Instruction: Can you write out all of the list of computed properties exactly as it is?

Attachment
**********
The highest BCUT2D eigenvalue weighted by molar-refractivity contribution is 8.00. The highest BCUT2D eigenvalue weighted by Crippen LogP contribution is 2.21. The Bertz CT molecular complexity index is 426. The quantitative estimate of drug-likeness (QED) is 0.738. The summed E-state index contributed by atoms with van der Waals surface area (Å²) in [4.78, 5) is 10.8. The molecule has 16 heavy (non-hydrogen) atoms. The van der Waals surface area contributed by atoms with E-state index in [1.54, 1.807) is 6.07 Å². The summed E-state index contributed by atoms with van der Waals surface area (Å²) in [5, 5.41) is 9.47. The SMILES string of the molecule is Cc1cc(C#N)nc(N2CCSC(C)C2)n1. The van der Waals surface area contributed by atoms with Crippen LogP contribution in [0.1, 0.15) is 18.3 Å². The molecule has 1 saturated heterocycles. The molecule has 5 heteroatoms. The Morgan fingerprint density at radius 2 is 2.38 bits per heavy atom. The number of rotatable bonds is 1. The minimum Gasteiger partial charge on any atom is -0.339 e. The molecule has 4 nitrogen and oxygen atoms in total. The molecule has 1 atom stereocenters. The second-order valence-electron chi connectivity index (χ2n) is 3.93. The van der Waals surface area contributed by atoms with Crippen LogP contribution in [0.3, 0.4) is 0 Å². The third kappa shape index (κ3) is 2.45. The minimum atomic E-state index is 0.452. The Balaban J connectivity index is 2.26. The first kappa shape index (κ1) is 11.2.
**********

The highest BCUT2D eigenvalue weighted by molar-refractivity contribution is 8.00. The highest BCUT2D eigenvalue weighted by Crippen LogP contribution is 2.21. The Bertz CT molecular complexity index is 426. The quantitative estimate of drug-likeness (QED) is 0.738. The summed E-state index contributed by atoms with van der Waals surface area (Å²) in [4.78, 5) is 10.8. The molecule has 16 heavy (non-hydrogen) atoms. The van der Waals surface area contributed by atoms with E-state index in [1.54, 1.807) is 6.07 Å². The summed E-state index contributed by atoms with van der Waals surface area (Å²) in [5, 5.41) is 9.47. The SMILES string of the molecule is Cc1cc(C#N)nc(N2CCSC(C)C2)n1. The van der Waals surface area contributed by atoms with Crippen LogP contribution in [0.1, 0.15) is 18.3 Å². The molecule has 1 saturated heterocycles. The molecule has 5 heteroatoms. The Morgan fingerprint density at radius 2 is 2.38 bits per heavy atom. The number of rotatable bonds is 1. The minimum Gasteiger partial charge on any atom is -0.339 e. The molecule has 4 nitrogen and oxygen atoms in total. The molecule has 1 atom stereocenters. The second-order valence-electron chi connectivity index (χ2n) is 3.93. The van der Waals surface area contributed by atoms with Crippen LogP contribution in [0.3, 0.4) is 0 Å². The third kappa shape index (κ3) is 2.45. The minimum atomic E-state index is 0.452. The Balaban J connectivity index is 2.26. The first kappa shape index (κ1) is 11.2.